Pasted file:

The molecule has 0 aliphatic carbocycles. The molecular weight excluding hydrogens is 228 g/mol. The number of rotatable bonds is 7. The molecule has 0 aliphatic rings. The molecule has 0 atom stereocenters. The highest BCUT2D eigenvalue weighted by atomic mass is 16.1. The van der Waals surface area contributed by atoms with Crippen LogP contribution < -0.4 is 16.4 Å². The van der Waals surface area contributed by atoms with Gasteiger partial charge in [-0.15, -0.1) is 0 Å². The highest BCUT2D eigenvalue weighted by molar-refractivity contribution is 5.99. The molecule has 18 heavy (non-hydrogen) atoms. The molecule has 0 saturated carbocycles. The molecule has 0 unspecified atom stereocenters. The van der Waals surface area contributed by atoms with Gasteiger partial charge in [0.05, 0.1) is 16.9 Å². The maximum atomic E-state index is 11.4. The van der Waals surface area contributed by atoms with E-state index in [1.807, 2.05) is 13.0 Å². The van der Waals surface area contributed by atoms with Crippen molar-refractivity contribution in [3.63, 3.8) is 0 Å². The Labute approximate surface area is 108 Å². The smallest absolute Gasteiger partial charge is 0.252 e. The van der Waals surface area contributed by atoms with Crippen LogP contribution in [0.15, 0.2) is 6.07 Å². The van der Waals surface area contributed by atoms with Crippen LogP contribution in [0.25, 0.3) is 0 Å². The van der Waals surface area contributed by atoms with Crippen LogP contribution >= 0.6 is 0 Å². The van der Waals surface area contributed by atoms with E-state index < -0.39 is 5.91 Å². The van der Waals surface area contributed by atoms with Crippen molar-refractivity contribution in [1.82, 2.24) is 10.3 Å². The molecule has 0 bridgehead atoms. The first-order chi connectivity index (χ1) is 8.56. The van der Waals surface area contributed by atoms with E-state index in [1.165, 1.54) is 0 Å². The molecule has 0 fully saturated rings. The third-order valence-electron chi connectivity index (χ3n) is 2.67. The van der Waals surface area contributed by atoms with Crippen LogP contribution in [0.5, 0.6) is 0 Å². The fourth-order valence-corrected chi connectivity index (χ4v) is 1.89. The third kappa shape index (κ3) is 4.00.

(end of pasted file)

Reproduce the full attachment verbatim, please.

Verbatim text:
The molecule has 0 aliphatic carbocycles. The molecular weight excluding hydrogens is 228 g/mol. The number of rotatable bonds is 7. The molecule has 0 aliphatic rings. The molecule has 0 atom stereocenters. The highest BCUT2D eigenvalue weighted by atomic mass is 16.1. The van der Waals surface area contributed by atoms with Crippen LogP contribution < -0.4 is 16.4 Å². The van der Waals surface area contributed by atoms with Gasteiger partial charge in [-0.15, -0.1) is 0 Å². The highest BCUT2D eigenvalue weighted by molar-refractivity contribution is 5.99. The molecule has 18 heavy (non-hydrogen) atoms. The molecule has 0 saturated carbocycles. The molecule has 0 unspecified atom stereocenters. The van der Waals surface area contributed by atoms with Gasteiger partial charge in [0.05, 0.1) is 16.9 Å². The maximum atomic E-state index is 11.4. The van der Waals surface area contributed by atoms with E-state index in [1.807, 2.05) is 13.0 Å². The van der Waals surface area contributed by atoms with Crippen molar-refractivity contribution in [3.63, 3.8) is 0 Å². The Labute approximate surface area is 108 Å². The smallest absolute Gasteiger partial charge is 0.252 e. The van der Waals surface area contributed by atoms with Crippen LogP contribution in [0.15, 0.2) is 6.07 Å². The van der Waals surface area contributed by atoms with Crippen LogP contribution in [0.25, 0.3) is 0 Å². The van der Waals surface area contributed by atoms with Crippen LogP contribution >= 0.6 is 0 Å². The van der Waals surface area contributed by atoms with E-state index < -0.39 is 5.91 Å². The van der Waals surface area contributed by atoms with Crippen molar-refractivity contribution in [1.82, 2.24) is 10.3 Å². The molecule has 0 bridgehead atoms. The first-order chi connectivity index (χ1) is 8.56. The van der Waals surface area contributed by atoms with E-state index in [1.165, 1.54) is 0 Å². The molecule has 0 fully saturated rings. The third-order valence-electron chi connectivity index (χ3n) is 2.67. The van der Waals surface area contributed by atoms with Crippen LogP contribution in [0.5, 0.6) is 0 Å². The fourth-order valence-corrected chi connectivity index (χ4v) is 1.89. The third kappa shape index (κ3) is 4.00.